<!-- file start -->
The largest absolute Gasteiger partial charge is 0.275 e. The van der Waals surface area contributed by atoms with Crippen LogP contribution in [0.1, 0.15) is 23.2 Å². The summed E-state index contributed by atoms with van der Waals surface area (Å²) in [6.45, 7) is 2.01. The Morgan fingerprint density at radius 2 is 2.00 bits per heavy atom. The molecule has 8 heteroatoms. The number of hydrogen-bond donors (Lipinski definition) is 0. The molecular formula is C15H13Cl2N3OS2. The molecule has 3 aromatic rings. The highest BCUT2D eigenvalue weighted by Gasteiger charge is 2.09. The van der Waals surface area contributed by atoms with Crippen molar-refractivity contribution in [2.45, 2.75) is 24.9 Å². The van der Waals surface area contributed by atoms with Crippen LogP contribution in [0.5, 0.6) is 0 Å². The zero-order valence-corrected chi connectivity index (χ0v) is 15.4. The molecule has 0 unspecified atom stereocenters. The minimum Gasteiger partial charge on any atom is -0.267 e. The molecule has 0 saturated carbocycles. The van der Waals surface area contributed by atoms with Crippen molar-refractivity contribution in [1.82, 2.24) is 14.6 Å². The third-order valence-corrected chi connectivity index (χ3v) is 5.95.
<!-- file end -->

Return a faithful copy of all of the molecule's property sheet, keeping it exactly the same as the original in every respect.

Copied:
The largest absolute Gasteiger partial charge is 0.275 e. The van der Waals surface area contributed by atoms with Crippen LogP contribution in [0.1, 0.15) is 23.2 Å². The summed E-state index contributed by atoms with van der Waals surface area (Å²) in [6.45, 7) is 2.01. The Morgan fingerprint density at radius 2 is 2.00 bits per heavy atom. The molecule has 8 heteroatoms. The number of hydrogen-bond donors (Lipinski definition) is 0. The molecular formula is C15H13Cl2N3OS2. The molecule has 3 aromatic rings. The highest BCUT2D eigenvalue weighted by Gasteiger charge is 2.09. The van der Waals surface area contributed by atoms with Crippen molar-refractivity contribution in [2.45, 2.75) is 24.9 Å². The van der Waals surface area contributed by atoms with Crippen LogP contribution in [0.5, 0.6) is 0 Å². The zero-order valence-corrected chi connectivity index (χ0v) is 15.4. The molecule has 0 unspecified atom stereocenters. The minimum Gasteiger partial charge on any atom is -0.267 e. The molecule has 0 saturated carbocycles. The van der Waals surface area contributed by atoms with Crippen molar-refractivity contribution in [1.82, 2.24) is 14.6 Å². The third-order valence-corrected chi connectivity index (χ3v) is 5.95.